You might recall that when the Office for Students launched details of Michael Barber’s farewell Zoom tour, it published polling that told us the nature and scale of the so-called digital divide at the end of last academic year.
71 per cent of students said they lacked access to a quiet study space, with 22 per cent “severely” impacted. 56 per cent said they lacked access to appropriate online course materials, with almost 1 in 10 “severely” impacted. 1 in 5 said they were impacted by lack of access to a computer, laptop or tablet. And over 10 per cent said they were severely impacted by having too little money to live on.
On the site at the time I said that hopefully, we’d all be reading Gravity Assist in the waiting room for our dose of vaccine. I was kind of right. But I also suggested that students on the wrong side of that digital divide couldn’t wait – and I was keen to see how government policy and/or OfS might have caused an improvement to the figures above for what was then the autumn term ahead.
Put another way, I was keen to see whether the other component of the task given to Barber by Gavin Williamson when he resigned – “to consider how providers could continue to enhance the quality of their online delivery for the approaching academic year” so that “claims of quality can be made with confidence” – had been successfully met.
It’s not great news, either for DfE or for OfS – and therefore, for students.
Fieldwork undertaken between 18 November and 2 December 2020 first asked students about the type of teaching and learning they had received in the previous two weeks. A whopping 61 per cent ticked “Fully online delivery of teaching and learning; no in person delivery”, which does reinforce the question – so why did we make students “be there” physically?
The digital divide questions were different from those asked last spring, but should still shame us as a society if not as a sector. 15 per cent lacked the right technology hardware, 12 per cent lacked the right software/applications, 30 per cent lacked good enough internet access, and a similar percentage lacked adequate study space.
Almost 30 per cent actively disagreed that they were content with the digital teaching and learning they had received on their course. Over half said they’d not been asked for feedback on the digital teaching and learning they had received, which does rather suggest that mid-module review went out of the window last term. And there is some interesting perception data from students on what they think was working online:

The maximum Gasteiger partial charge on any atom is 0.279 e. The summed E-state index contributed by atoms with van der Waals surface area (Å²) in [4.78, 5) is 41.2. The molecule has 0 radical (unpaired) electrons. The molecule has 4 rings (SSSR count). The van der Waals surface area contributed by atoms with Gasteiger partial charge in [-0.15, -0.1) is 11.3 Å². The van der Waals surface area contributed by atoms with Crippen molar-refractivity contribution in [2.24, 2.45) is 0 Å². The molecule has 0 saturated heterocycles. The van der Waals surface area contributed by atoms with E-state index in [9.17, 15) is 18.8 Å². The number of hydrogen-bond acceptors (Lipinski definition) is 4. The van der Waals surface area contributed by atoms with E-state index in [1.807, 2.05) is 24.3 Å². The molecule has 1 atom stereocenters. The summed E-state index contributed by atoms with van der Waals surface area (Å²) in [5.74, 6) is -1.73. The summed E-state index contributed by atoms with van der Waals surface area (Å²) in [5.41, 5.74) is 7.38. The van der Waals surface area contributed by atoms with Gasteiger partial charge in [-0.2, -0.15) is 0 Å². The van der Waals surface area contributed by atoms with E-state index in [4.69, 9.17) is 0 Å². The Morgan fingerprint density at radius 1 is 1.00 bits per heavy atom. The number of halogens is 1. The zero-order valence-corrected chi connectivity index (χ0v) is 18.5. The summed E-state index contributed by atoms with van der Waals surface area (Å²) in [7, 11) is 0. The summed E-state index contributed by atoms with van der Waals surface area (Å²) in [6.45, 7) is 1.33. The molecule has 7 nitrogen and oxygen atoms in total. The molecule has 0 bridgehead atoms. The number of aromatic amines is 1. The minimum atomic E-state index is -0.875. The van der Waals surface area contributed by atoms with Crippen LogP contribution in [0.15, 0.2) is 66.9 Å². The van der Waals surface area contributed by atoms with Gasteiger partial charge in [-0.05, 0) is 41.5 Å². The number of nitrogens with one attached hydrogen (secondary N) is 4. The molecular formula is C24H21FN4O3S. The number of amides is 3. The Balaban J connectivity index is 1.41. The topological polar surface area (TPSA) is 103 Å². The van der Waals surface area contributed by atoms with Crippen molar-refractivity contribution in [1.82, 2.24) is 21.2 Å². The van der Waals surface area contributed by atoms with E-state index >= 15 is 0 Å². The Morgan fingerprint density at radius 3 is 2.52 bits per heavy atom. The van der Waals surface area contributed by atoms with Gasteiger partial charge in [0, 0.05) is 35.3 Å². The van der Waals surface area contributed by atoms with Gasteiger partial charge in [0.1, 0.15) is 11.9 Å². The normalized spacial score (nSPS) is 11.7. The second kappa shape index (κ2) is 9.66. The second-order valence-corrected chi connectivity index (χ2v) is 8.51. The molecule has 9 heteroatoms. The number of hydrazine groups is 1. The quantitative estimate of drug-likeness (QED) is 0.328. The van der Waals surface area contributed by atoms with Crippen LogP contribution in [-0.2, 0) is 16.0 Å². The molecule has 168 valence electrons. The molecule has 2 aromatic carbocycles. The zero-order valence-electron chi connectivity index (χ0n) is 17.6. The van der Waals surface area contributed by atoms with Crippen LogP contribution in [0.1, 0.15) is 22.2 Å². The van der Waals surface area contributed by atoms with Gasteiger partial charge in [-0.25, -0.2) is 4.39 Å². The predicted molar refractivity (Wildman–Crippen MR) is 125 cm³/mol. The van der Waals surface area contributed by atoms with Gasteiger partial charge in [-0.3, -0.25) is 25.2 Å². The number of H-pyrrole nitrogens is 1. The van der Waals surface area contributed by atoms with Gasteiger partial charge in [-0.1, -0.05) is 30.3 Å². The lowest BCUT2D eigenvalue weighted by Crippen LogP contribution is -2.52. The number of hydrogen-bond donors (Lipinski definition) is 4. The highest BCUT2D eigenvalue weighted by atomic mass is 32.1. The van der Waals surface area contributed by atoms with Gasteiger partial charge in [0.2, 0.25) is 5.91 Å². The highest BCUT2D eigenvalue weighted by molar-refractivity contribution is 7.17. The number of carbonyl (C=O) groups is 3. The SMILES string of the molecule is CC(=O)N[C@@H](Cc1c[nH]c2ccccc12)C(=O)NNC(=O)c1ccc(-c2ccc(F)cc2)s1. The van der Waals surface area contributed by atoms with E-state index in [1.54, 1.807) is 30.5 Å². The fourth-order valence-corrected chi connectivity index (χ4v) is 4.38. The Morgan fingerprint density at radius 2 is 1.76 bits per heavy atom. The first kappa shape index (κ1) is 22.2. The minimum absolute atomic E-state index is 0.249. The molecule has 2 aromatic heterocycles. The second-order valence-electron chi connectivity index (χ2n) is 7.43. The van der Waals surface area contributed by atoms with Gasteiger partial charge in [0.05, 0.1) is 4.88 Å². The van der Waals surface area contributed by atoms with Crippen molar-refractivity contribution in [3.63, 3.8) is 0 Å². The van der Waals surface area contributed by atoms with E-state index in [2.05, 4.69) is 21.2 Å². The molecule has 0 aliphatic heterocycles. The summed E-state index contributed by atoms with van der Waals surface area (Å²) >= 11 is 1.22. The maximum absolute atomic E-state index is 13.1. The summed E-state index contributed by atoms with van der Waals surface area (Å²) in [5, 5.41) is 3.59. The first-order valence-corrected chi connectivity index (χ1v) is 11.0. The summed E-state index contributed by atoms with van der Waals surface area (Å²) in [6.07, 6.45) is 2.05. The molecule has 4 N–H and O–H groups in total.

|Seminars for your subjects||37%|
|One to ones with your advisor||3%|
|Social interaction with other students||67%|
|Social interaction with academic staff||53%|
|Collaborative/group working among students||51%|
|Labs (i.e. practical work that would previously have been done in a laboratory setting)||53%|
|Placements (i.e. experience within an external organisation or company)||52%|
|Performances and portfolio reviews||24%|
|Nothing - I do not think any aspects of my course cannot be replicated online||7%|
Worryingly, just shy of a third said that the digital teaching and learning they had received was worse than that which their provider told them they would get. And for planners there’s some intel on what students think their university should continue delivering online once the pandemic is over:
|Lectures (delivered live over video conferencing software, e.g. Zoom or Microsoft Teams)||25%|
|Lectures (uploaded recordings)||45%|
|Seminars for your subjects||19%|
|One to ones with your advisor||26%|
|Social interaction with other students||11%|
|Social interaction with academic staff||13%|
|Collaborative/group working among students||14%|
|Labs (i.e. practical work that would previously have been done in a laboratory setting)||5%|
|Placements (i.e. experience within an external organisation or company)||5%|
|Performances and portfolio reviews||0%|
|Nothing - I do not think any aspects of my course should be delivered online after the pandemic||29%|
I should say here that I don’t think it’s ever been realistically possible this academic year for the sector to deliver anything like a mass, high quality student academic experience for most students for multiple obvious reasons. The vast majority of universities and the vast majority of their staff have done their very best and gone above and beyond, but that’s not the same as saying that as a result it’s been great or even good “enough” in the context of a global pandemic.
As a society, we didn’t fix the digital divide, we told students they needed to take out rental contracts when they didn’t, we didn’t meet expectations set for digital delivery, and we didn’t even ask for feedback on how we were doing.
The point isn’t that on the resource and capacity that the sector had that it could have done more – that might be true in a tiny of minority of cases, but I doubt it. The issue is the fiction that OfS and DfE maintain that “if” students haven’t received the “quality”, then they “should” complain and claim a refund – using systems of individual redress that are exhausting for them, punish the very providers breaking their back to fix it all, and are designed for individuals rather than mass, shared, structural experiences.
The polling stats suggest industrial scale policy failure, and either means OfS should fire out fines for non-compliance with consumer protection law guidance, or write to DfE and point out providers did everything they could, but that students still need to be compensated in some way.
It won’t do either, of course.